|Location of intervention||Central, Inner and Outer London|
|Contractor/delivery partner||TfL and London boroughs|
|Scheme implementation dates||July 2010 onwards|
|Cost of scheme||Investment in London’s Cycleways network is funded as part of TfL’s £2.3 billion Healthy Streets Portfolio (covering 2019 to 2020 – 2023 to 2024)|
Why we did it
The Mayor’s Transport Strategy for London, published in March 2018, sets out a vision to create a greener and healthier London. It sets a headline target for 2041 for 80% of all journeys to be made by foot, cycling or public transport in the capital. Achieving this target will require a large increase in cycling levels and the Cycling Action Plan, published in December 2018, provides details of how this will be achieved, including significant investment in new infrastructure to expand the cycle network.
How we did it
Different infrastructure approaches are used on different streets, but an overarching set of Quality Criteria ensures that all new sections of the network offer a consistently high quality. On busier streets, segregation is often used, designed to make cycling safer by keeping cyclists away from general traffic. On residential streets, measures such as traffic calming and filtering are used to reduce levels of traffic. Historically, routes have been delivered under Cycle Superhighways and Quietways brands, but these are now being are merged into a single network called Cycleways.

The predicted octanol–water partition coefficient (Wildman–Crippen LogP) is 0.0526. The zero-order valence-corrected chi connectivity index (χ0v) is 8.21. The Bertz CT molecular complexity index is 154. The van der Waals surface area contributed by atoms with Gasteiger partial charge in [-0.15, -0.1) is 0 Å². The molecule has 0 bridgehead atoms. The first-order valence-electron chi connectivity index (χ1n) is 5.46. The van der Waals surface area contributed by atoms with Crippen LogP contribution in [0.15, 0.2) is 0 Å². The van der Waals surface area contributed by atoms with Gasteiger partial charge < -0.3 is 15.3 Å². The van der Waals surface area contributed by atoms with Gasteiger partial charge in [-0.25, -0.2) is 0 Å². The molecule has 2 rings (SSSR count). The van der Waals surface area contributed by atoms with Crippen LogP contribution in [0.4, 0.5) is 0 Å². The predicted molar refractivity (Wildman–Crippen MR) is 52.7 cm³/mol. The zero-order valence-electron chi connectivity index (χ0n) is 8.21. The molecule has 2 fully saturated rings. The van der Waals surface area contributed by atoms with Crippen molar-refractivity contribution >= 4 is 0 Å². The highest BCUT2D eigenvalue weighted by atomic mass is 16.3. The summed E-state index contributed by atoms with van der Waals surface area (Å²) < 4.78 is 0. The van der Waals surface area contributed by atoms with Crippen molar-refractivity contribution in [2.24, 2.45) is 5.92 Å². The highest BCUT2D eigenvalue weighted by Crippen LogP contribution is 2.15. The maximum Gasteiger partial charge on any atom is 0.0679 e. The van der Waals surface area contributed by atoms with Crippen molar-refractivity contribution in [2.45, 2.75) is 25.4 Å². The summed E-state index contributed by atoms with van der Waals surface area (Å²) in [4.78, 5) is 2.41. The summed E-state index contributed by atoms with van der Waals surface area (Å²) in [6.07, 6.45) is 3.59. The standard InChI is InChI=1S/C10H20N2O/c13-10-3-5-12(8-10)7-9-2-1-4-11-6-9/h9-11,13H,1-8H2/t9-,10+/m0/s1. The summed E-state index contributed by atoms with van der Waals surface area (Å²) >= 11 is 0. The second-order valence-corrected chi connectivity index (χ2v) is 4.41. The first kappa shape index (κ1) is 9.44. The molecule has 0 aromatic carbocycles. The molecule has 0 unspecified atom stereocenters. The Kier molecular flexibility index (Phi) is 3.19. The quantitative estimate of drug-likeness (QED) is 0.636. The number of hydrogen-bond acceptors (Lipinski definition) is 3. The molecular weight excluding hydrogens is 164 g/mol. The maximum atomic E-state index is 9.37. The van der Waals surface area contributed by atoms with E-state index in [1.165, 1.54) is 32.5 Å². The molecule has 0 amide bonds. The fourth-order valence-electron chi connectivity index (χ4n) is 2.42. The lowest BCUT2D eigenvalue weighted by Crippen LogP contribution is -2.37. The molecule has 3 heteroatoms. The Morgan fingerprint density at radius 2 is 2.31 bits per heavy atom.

What we did
As of summer 2019, over 86 miles of the cycle network has been delivered during the current Mayoralty, building on previous investment in Cycle Superhighway and Quietway routes. Physical segregation on the routes is designed to improve the safety of cyclists and prevent motorists from encroaching into the cycle lane.
What impact did it have
At one location on CS6, the number of people counted cycling has increased by 124% between 2014 and 2017, whereas at one location on CS3 there has been a 200% increase in people counted cycling over the same period. TfL surveys found that 84% of CS3 users felt safe during their journey, showing how new routes address safety barriers.
TfL’s monitoring shows that the segregated cycle lanes at Blackfriars Bridge are able to move 5 times as many people as the adjacent carriageway lane. After only 2 weeks of the Cycle Superhighway routes opening, 5% more people were moving across the bridge than before construction of the segregated lanes. On a sample of new routes, agreement with the proposition ‘The quality of my journey has improved since the changes’ is above 60% on all but 2 of the assessed routes.
- 84% of CS3 users felt safe during their journey
- 200% increase in people counted cycling over the same period
- after only two weeks of the Cycle Superhighway routes opening 5% more people were moving across the bridge
- February 7, 2020 at 5:23 pm by Editor (displayed above)
- February 7, 2020 at 5:23 pm by Editor